On first viewing, David Cronenberg’s “Cosmopolis” struck me as a perversely faithful yet detached adaptation of an uncharacteristically tedious Don DeLillo novel in which, apparently motivated by a not entirely conscious desire for self-annihilation as well as a chauffeur, a self-made 28-year-old billionaire spends an entire day traversing the gridlock of midtown Manhattan because he wants a haircut.
Although adventurous in its overt formalism, “Cosmopoils” seemed lacking in brio, a kind of narcotic Fellini trip that, in writing an appreciation of the Cronenberg oeuvre, I characterized as “an exercise in constant natter and glacial forward glide — a movie that lulls even as it disconcerts.” Seen again with a paying audience at the Walter Reade (and without the burden of expectation), “Cosmopolis” came across as a credible, intelligent, fully realized piece of work, well-acted, charged with subtext, and marred mainly by the filmmaker’s struggle to release the comic elements he found in DeLillo’s labored novel.
“Cosmopolis” is rife with alienated (and alienating) speechifying. Still, having laughed aloud at more than a few of the lines and fully savored the extravagantly deadpan slapstick of the scene in which the driven protagonist Eric Packer (Robert Pattinson) sits expressionless in his screen-saturated space capsule while his pet oracle (Samantha Morton) babbles on about the flow of cyber capital (“money has lost its narrative”) with the increasingly graffiti’d limo stuck in what looks like a Times Square riot replete with self-immolating protestors, I have to revise my characterization: “Cosmopolis” is as an exercise in outlandish dialogue and bone-dry humor, a contemporary allegory that is also a sustained riff on the idea of a virtual world.
The action is largely contained in the sound-proofed Packermobile, an entity that, like capitalism, must keep moving or perish, but the movie is far less continuous — and coolly impervious to human interest — than my first impression. The third act intervention by Packer’s disgruntled employee Benno Levin (Paul Giamatti) may be the most sustained disruption, but it’s hardly the only one. There’s the vaudeville bit in which Packer engages in contact-free sex with his advisor (Emily Hampshire), Juliette Binoche’s extravagant diva turn, Mathieu Almaric’s cameo rant, the way Packer’s smug chief of security (Kevin Durand) functions as the increasingly irrational protagonist’s unheeded reality principle, and even the ebb and flow of the ambient sound design.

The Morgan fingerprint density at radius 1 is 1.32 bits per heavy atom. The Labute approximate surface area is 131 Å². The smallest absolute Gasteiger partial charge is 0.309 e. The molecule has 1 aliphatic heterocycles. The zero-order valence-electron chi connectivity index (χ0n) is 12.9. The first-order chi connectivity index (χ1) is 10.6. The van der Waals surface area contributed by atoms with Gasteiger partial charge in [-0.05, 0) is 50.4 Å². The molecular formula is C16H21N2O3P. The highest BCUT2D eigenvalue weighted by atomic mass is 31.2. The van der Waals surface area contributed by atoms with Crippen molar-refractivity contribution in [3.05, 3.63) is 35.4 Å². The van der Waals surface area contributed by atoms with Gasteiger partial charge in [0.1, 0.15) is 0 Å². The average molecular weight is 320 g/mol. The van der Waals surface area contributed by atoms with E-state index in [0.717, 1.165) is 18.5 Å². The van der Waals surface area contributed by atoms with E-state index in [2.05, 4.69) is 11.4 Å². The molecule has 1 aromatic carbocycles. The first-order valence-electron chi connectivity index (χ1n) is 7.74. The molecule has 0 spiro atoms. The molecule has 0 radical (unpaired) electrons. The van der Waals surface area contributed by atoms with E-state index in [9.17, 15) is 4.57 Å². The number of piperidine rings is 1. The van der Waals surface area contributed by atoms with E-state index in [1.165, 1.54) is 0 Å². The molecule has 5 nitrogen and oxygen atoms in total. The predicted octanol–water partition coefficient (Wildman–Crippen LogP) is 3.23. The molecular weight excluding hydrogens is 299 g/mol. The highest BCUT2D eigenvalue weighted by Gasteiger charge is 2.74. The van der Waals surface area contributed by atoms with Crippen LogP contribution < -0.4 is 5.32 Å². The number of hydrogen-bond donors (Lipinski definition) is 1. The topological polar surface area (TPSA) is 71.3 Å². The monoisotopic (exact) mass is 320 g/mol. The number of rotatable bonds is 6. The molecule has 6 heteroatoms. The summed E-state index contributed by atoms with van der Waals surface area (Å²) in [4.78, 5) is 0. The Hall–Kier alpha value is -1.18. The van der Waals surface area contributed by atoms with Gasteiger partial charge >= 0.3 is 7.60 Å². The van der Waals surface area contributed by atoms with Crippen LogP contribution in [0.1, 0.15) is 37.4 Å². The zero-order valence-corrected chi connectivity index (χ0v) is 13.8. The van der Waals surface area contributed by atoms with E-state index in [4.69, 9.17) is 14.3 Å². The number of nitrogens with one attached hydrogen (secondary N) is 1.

Cronenberg was present at the Walter Reade and, as structurally over-determined as “Cosmopolis” is, it was interesting to learn in a post-screening Q&A that he doesn’t do extensive rehearsals or work from storyboards. The mock action paintings that frame the movie would seem to indicate his preferred method, filming in the moment with actors responding to their actual situation. “I really like shooting in confined spaces,” he remarked, citing the compression and intensity of the Israeli film “Lebanon,” which is set entirely inside a tank.
“Lebanon” is a movie with a strong ruling metaphor — the state of Israel as implacable armored vehicle — and so is “Cosmopolis.” The metaphor, however, is not simply Packer’s car nor Packer himself so much as the actor who plays him. As Robert Pattinson appears in every scene, you might say that “Cosmopolis” is his vehicle and also, as Cronenberg characterized the actor as being “excited but afraid” during the shoot, that the movie is something of a documentary portrait. Cronenberg was coy in discussing how he came to cast the “Twilight” series heartthrob as his protagonist and resisted making any connection between Pattinson’s past and current roles. Nevertheless there is that line delivered by Benno Levin: In the movie’s final scene, he tells Packer, “You’re like someone already dead — many centuries dead.”
Pallid and red-eyed, Packer is a corpse animated by desire (whether to own the Rothko Chapel or the experience of being tasered by a beautiful woman) and Levin might as well be quoting the section of Karl Marx’s magnum opus devoted to the notion of the working day: “Capital is dead labor which, vampire-like, lives only by sucking living labor, and lives the more, the more labor it sucks.” Cronenberg’s streamlined adaptation of DeLillo’s novel is a 21st century movie with the underlying sturm und drang of a 19th century manifesto.